…and then one morning you wake up and you’re a reference on Wikipedia

Life is weird sometimes.

I had a pretty great week last week. I got to go to Chicago early in the week to speak at a conference on high-frequency and algorithmic trading and meet a lot of interesting–and frighteningly smart–people. I always enjoy getting my nerd on with other academics and policy wonks especially when combined with industry experts and a guy who started university at 14 and now builds neural networks to create artificial intelligence-type systems to trade stocks. For about 2 1/2 minutes I was even able to hold my own in a conversation with him about how his systems handle outliers in their outputs.

Being in Chicago also allowed me to enjoy their freakishly warm 70-degree temperatures while Alaska was experiencing slick roads due to freezing rain and snow. Upon returning home I received another speaking invitation and an offer to be a guest on Reuters Global Markets Forum. Like I said, not a bad week for an Alaskan academic.

But my week got even more interesting on Friday when I discovered I had become Reference 95 on the High-Frequency Trading Wikipedia page. As it turns out, someone had written an article (here) about a policy paper I wrote for the CATO Institute (here) and they both showed up as references.

Granted, this is not exactly why I went to graduate school or something most people aspire to, including me. However, what I like about this particular reference is that it shows up as a single sentence of rationality within a sea of dialogue about how the government is the answer to all problems great and small related to computerized trading. Under the heading ‘Violations and Fines’, subheading ‘Regulation and enforcement’ it says:

“In response to increased regulation, some[95][96] have argued that instead of promoting government intervention, it would be more efficient to focus on a solution that mitigates information asymmetries among traders and their backers.”.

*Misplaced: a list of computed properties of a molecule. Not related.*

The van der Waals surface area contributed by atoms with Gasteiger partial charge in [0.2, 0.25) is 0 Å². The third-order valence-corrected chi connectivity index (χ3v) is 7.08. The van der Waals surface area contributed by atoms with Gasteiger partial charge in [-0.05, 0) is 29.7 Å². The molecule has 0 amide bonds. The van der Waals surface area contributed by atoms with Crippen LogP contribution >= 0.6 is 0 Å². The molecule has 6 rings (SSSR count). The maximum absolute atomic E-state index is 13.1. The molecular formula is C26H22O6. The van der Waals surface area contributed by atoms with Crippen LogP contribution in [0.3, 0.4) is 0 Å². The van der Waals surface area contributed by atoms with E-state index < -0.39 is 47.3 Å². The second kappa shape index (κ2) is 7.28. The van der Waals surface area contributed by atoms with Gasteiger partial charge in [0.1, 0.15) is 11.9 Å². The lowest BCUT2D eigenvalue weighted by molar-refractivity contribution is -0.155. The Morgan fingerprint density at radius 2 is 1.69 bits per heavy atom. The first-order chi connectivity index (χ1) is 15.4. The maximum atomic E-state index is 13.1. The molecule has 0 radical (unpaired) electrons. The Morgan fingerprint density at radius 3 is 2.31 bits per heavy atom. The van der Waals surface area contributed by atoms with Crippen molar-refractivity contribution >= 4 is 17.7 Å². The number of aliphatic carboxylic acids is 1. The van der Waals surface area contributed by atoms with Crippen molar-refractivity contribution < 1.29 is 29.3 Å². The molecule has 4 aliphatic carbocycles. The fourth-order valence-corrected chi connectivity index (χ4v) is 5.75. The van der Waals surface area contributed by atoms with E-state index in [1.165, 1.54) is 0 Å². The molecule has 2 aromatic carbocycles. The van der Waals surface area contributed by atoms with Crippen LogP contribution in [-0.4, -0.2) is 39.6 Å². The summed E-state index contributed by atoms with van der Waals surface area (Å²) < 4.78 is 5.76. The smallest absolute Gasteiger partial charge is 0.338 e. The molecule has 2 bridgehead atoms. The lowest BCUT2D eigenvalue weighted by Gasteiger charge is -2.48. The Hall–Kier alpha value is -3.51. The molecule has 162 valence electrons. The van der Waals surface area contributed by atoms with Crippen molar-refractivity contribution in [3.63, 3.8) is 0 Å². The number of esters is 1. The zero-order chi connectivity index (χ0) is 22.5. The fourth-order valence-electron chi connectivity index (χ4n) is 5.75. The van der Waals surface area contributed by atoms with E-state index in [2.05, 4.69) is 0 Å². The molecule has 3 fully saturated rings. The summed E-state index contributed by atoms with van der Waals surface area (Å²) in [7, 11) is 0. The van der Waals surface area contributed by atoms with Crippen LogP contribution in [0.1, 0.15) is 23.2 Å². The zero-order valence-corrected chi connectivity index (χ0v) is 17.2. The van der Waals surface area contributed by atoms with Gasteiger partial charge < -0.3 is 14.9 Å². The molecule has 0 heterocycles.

In other words. rather than fighting with legislators and regulators about what the most risk-free market structure might be and creating a Rube Goldbergesque tangle of regulations designed to regulate regulations, why don’t we let market participants anonymously share their problems and errors with one another and work together to find solutions to real, rather than perceived financial market issues. Threats of fines by regulators are not prevention, only a system of punitive measures once something has gone wrong. Our best hope for minimizing the risk of a major market event like a Flash Crash exists within the market participants themselves.

Dr. Holly A. Bell is a wanderer, ponderer, language learner and slaughterer, an optimistic pessimist writer of poetry and novels, and an interdisciplinary professor of Finance, Economics, and Business at the University of Alaska. She lives, loves, and writes in the Mat-Su Valley.

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